WHY DOES PAINTING SURVIVE?

The diversity of the languages of art seems to have displaced the prominence of painting as the noblest of the arts. It has displaced its preeminence over the rest of the expressions, of the complex theoretical frameworks that have been formulated about it, and that now have become references in memory of the treatises of art.

Julian Schnabel:  

Portrait of Tatiana Lisovskaia As The Duquesa De Alba II, 2014 

Oil, gesso, resin on canvas 

132” x 96”  (335.3 x 243.8 cm) 

https://www.royalacademy.org.uk/art-artists/name/julian-schnabel-hon-ra 

Painting has survived the onslaught of current art marked by fluidity, hybridization or plurality, typical of a society of the image and where the unique act of painting, in solitude, is being invited to other types of reflections that go beyond the exploration of its format, its medium, its specific materiality, or the definitions based on the “neos” as neo-expressionism or the “trans” as trans-avant-garde.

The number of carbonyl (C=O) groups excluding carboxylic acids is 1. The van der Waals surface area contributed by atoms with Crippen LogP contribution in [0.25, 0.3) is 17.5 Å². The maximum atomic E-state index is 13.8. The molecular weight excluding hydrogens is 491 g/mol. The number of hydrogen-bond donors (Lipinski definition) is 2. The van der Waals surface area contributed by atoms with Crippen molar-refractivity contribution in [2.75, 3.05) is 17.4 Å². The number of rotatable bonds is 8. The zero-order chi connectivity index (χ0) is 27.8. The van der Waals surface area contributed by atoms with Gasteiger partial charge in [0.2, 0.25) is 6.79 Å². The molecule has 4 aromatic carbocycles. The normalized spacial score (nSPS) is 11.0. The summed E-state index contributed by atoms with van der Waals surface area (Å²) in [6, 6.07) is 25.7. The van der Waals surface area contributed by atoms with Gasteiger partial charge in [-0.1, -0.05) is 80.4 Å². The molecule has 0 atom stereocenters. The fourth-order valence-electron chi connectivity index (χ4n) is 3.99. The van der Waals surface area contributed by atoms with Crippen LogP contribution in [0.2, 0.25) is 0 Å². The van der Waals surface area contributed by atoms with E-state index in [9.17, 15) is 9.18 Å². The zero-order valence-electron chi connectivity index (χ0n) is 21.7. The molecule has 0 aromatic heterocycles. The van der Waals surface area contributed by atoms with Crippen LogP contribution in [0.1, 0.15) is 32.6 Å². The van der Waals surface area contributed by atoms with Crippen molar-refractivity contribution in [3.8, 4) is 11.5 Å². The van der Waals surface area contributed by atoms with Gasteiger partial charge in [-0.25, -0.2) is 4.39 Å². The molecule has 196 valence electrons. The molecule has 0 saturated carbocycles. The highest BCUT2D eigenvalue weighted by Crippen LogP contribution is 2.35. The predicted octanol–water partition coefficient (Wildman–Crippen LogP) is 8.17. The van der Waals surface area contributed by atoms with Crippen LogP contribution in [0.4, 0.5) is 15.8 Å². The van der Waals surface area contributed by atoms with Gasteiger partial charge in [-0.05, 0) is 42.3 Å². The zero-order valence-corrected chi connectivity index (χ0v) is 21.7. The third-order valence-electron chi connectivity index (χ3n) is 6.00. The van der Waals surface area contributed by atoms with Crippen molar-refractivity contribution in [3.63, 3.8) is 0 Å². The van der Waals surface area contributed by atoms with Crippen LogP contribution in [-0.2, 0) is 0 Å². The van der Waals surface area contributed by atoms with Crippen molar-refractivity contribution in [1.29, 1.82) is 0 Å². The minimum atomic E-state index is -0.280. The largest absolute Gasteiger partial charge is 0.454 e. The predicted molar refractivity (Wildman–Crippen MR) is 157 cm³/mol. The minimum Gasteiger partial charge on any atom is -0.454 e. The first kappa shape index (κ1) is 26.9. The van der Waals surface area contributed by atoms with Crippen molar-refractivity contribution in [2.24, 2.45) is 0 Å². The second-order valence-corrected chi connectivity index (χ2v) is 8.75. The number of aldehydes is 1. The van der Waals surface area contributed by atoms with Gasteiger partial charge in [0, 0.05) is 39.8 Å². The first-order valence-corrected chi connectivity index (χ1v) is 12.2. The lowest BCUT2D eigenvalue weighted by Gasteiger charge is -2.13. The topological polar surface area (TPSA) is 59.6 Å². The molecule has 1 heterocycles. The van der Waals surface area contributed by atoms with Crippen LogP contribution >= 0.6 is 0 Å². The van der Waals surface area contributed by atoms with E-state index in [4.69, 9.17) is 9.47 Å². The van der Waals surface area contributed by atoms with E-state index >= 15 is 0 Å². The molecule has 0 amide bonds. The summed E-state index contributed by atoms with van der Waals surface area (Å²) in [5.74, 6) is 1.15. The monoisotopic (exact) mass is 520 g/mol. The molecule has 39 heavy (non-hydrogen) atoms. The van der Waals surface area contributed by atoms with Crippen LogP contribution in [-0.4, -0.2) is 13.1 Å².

Gerhard Richter , September, 2005

Oil on canvas  20,47” x 28,35”  (52 cm x 72 cm)  

https://www.gerhard-richter.com/en/art/paintings/photo-paintings/death-9/september-13954

Continually challenged and questioned, painting has accepted to be one more mode of expression within the wealth of contemporary expressions. It has abandoned its reign and in doing so has achieved the freedom of not being the only one to become -as Achile Bonito Oliva wrote- a “sweet subject”, not a dominant one in the history of art.

Jena Thomas : Boyhood, 2019  

Oil on canvas  

34” x 36”  (86,36 x 92,44 cm) 

The action of painting, of recognizing painting in its survival, is capable of claiming for itself the differences, the eclecticism, the citation, the appropriation, the recycling and others, with the intention of understanding the different forces of meaning it encounters, the diverse vectors of knowledge and research with which to center the pictorial in its field of valuation and its development today.